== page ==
So no, not true.




Why do fighters suck in social situations? All classes get the exact same skills, there is not one single skill in 4e that all classes do not have. All classes can choose to be trained in social skills or not. All classes are equally effective in combat situations.

"If it's not a conjuration, how did the wizard con·jure/ˈkänjər/Verb 1. Make (something) appear unexpectedly or seemingly from nowhere as if by magic. it?" -anon "Why don't you read fire·ball / fī(-ə)r-ˌbȯl/ and see if you can find the key word con.jure /'kən-ˈju̇r/ anywhere in it." -Maxperson

Why do fighters suck in social situations? All classes get the exact same skills


I take it you've never played 4e then?
Because they don't all get the same skills. Each class has a skill list, and a number of trained skills. 


Maybe this statement is a truism about 4e:

"In 4e, no choice of class will make a character any more or less effective than any other character both inside and outside of all situations"


I would posit that this is in fact a true statement.

Seriously????

Please read this again:
For example, in 4E, wizards can: take no damage from a fall (or allow a comrade to take no damage from a fall), magically block an attack, jump a huge distance (or allow a comrade to jump), shift up to twice their speed, change their appearance, levitate, teleport, create a wall of fog, dispel magic, turn invisible (or turn a comrade invisible), gain elemental resistance (or grant a comrade resistance), open an arcane gate allowing the entire party to teleport, and create duplicate images of himself (or herself).  And that is just up to level 10 from the PHB, utility powers only!  The fighter can't do any of those things.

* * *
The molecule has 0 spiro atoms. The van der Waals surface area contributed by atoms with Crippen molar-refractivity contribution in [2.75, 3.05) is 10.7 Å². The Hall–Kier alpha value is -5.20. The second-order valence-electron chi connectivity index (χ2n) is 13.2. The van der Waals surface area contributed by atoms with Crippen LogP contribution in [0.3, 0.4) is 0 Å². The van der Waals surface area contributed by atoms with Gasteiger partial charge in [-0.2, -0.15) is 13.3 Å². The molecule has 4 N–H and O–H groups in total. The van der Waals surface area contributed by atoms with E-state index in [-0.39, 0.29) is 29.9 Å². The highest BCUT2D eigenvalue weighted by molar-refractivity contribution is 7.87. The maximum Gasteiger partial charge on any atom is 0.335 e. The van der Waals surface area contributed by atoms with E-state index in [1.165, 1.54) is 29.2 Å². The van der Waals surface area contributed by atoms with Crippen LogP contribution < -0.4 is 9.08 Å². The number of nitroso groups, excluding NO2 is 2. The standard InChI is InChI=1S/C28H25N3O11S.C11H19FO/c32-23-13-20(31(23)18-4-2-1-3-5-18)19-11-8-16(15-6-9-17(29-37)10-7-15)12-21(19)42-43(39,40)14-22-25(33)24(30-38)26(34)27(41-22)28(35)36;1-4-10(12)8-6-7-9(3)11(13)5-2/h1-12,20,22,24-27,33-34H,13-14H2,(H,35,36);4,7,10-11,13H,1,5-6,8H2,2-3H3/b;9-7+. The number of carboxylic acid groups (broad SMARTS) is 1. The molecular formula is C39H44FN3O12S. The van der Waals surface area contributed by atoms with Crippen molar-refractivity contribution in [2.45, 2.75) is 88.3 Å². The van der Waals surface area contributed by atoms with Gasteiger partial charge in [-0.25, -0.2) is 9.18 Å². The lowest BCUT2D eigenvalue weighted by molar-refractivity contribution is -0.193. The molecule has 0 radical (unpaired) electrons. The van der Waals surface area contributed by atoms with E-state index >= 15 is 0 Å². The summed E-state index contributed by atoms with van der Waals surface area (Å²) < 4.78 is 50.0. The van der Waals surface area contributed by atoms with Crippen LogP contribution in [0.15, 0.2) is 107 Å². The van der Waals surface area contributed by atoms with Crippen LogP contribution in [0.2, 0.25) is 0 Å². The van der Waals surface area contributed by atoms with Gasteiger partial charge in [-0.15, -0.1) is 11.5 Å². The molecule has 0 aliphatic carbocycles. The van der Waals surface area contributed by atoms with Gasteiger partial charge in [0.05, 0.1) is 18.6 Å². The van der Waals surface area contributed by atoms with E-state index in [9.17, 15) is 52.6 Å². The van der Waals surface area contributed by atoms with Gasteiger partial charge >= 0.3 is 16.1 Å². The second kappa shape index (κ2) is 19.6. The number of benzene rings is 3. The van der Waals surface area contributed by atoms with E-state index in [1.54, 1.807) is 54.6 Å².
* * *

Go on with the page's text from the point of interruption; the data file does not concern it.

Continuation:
Can you not think of any situation where any of these abilities will make the wizard more effective than a fighter? Really?

Come on - you're not as stupid as your statement makes you look. Please rethink and rephrase. Thank you.

Test your PC builds' combat prowess and pit them against other builds at the Core Coliseum - the online D&D arena.
Maybe this statement is a truism about 4e:

"In 4e, no choice of class will make a character any more or less effective than any other character both inside and outside of all situations"


I would posit that this is in fact a true statement.



Way off. Fighters still suck horribly in most or all social situations. Rogues and wizards would generally die within 2 rounds if they attempt a melee duel 1-on-1 unassisted against at-level non-minion enemies. Clerics have very few ways to keep up as strikers.

So no, not true.




Why do fighters suck in social situations? All classes get the exact same skills, there is not one single skill in 4e that all classes do not have. All classes can choose to be trained in social skills or not. All classes are equally effective in combat situations.




You have clearly never played nor even read the rules for 4e then because not all classes have access to training in all skills (outside of feats), this is really really basic.  I mean come on.

Technically, every class does have access to every skill via backgrounds, but this still doesn't change the fact that some classes get more skills and better ability score modifiers for social skills. A warlock is going to be better at Diplo than a fighter, even if they both have it trained.

Also, some classes get free rituals while others have to spend 1 to 2 feats and gold to replicate the same benefit. Not all classes are created equal in 4e in terms of out-of-combat utility